How is it that a visual artist can claim fair use for the appropriation of an original artwork, yet musicians are sued for millions when appropriating half a dozen notes? Poor Vanilla Ice.

Personally, I think appropriation is little more than a venue for the untalented and uninspired; those without vision or creativity. Sad.

Personally, I think appropriation is little more than a venue for the untalented and uninspired; those without vision or creativity. Sad.

All art is based on appropriation.

Interesting comments here. Personally, although I don't countenance lying and I agree it clouds the issue, I side solidly with Fairey here. The reason is simple and basic--it's clear to me that the "Hope" poster is a work of art, and the original photograph isn't. Of course that doesn't mean anything legally, but to my eye Sherpard Fairey transformed the source material, and almost the entire value of the resulting artwork is in what he added to it.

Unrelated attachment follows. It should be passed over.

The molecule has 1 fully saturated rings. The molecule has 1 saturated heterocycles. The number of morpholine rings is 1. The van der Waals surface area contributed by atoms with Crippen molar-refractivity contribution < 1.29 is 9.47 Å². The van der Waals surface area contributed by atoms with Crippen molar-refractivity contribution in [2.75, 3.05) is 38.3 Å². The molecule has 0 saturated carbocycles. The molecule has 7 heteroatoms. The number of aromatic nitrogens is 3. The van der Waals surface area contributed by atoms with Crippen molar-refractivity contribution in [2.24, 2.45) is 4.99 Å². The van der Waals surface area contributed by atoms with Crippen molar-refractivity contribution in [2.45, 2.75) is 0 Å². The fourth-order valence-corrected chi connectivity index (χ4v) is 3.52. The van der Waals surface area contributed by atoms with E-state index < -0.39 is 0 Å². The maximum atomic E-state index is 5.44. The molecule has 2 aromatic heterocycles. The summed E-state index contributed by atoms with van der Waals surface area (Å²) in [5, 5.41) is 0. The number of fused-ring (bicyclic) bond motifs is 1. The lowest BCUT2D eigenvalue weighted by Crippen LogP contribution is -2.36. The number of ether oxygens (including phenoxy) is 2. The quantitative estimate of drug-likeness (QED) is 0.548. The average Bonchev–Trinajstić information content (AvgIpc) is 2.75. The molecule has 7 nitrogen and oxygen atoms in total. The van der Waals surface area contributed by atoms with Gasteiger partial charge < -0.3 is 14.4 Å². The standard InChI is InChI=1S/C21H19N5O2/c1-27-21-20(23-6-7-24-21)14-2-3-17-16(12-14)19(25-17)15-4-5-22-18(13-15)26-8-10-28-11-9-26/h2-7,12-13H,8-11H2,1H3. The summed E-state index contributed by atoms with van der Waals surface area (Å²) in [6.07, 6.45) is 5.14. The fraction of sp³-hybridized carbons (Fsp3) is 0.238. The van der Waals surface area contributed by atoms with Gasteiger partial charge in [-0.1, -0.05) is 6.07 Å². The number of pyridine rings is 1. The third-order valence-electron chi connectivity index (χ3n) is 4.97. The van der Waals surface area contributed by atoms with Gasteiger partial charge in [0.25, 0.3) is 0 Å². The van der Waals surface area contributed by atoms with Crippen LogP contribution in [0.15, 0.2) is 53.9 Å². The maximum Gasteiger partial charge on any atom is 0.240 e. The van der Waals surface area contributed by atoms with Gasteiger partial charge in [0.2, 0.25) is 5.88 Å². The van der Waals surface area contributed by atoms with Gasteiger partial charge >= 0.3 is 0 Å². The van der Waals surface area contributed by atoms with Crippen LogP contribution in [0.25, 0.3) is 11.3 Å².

There's a parallel to Andy Warhol's appropriation of Gene Korman's photo of Marilyn Monroe. I don't think Korman ever was paid anything for that, and the result is perhaps the signature work in the Warhol canon (rivalled only by the Campbell soup cans, which were so literal they were hardly transformed at all, except by what's now being called recontextualization) and has earned millions and millions of dollars. Should Korman have been paid for that? I think so--at least a little, some token--but the Warhol artwork is not implicit in his photograph.

Mike

The reason is simple and basic--it's clear to me that the "Hope" poster is a work of art, and the original photograph isn't. Of course that doesn't mean anything legally, but to my eye Sherpard Fairey transformed the source material, and almost the entire value of the resulting artwork is in what he added to it.

You're selling yourself short. That's a pretty good summary of the legal analysis.